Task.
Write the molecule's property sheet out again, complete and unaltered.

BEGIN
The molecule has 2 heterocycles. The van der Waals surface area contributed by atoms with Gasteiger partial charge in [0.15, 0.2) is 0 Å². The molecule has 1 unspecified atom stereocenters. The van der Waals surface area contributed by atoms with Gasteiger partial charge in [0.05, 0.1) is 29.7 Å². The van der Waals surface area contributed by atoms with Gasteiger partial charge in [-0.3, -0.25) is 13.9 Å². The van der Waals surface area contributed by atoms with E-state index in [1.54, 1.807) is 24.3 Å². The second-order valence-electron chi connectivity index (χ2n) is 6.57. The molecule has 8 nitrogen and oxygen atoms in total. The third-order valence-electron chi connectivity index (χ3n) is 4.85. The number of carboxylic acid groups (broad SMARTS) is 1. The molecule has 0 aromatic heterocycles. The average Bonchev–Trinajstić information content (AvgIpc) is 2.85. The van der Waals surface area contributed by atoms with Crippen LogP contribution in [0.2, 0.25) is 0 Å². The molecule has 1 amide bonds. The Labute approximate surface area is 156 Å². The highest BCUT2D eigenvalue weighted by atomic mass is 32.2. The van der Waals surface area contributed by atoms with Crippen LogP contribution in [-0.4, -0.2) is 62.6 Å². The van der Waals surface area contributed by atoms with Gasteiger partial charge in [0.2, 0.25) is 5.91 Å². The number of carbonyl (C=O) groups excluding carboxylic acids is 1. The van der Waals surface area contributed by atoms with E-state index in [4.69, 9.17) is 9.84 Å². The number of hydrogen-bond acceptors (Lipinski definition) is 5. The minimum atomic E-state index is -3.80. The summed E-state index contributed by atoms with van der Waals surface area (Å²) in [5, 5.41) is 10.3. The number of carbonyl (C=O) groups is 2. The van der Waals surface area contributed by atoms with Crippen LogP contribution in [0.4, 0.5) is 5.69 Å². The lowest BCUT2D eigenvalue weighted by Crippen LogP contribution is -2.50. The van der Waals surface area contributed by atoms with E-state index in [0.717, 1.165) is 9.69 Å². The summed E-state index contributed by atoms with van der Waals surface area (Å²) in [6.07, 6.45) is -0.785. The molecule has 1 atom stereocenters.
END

The molecule has 2 heterocycles. The van der Waals surface area contributed by atoms with Gasteiger partial charge in [0.15, 0.2) is 0 Å². The molecule has 1 unspecified atom stereocenters. The van der Waals surface area contributed by atoms with Gasteiger partial charge in [0.05, 0.1) is 29.7 Å². The van der Waals surface area contributed by atoms with Gasteiger partial charge in [-0.3, -0.25) is 13.9 Å². The van der Waals surface area contributed by atoms with E-state index in [1.54, 1.807) is 24.3 Å². The second-order valence-electron chi connectivity index (χ2n) is 6.57. The molecule has 8 nitrogen and oxygen atoms in total. The third-order valence-electron chi connectivity index (χ3n) is 4.85. The number of carboxylic acid groups (broad SMARTS) is 1. The molecule has 0 aromatic heterocycles. The average Bonchev–Trinajstić information content (AvgIpc) is 2.85. The van der Waals surface area contributed by atoms with Crippen LogP contribution in [0.2, 0.25) is 0 Å². The molecule has 1 amide bonds. The Labute approximate surface area is 156 Å². The highest BCUT2D eigenvalue weighted by atomic mass is 32.2. The van der Waals surface area contributed by atoms with Crippen LogP contribution in [-0.4, -0.2) is 62.6 Å². The van der Waals surface area contributed by atoms with Gasteiger partial charge in [0.2, 0.25) is 5.91 Å². The number of carbonyl (C=O) groups excluding carboxylic acids is 1. The van der Waals surface area contributed by atoms with E-state index in [4.69, 9.17) is 9.84 Å². The number of hydrogen-bond acceptors (Lipinski definition) is 5. The minimum atomic E-state index is -3.80. The summed E-state index contributed by atoms with van der Waals surface area (Å²) in [5, 5.41) is 10.3. The number of carbonyl (C=O) groups is 2. The van der Waals surface area contributed by atoms with Crippen LogP contribution in [0.4, 0.5) is 5.69 Å². The lowest BCUT2D eigenvalue weighted by Crippen LogP contribution is -2.50. The van der Waals surface area contributed by atoms with E-state index in [0.717, 1.165) is 9.69 Å². The summed E-state index contributed by atoms with van der Waals surface area (Å²) in [6.07, 6.45) is -0.785. The molecule has 1 atom stereocenters.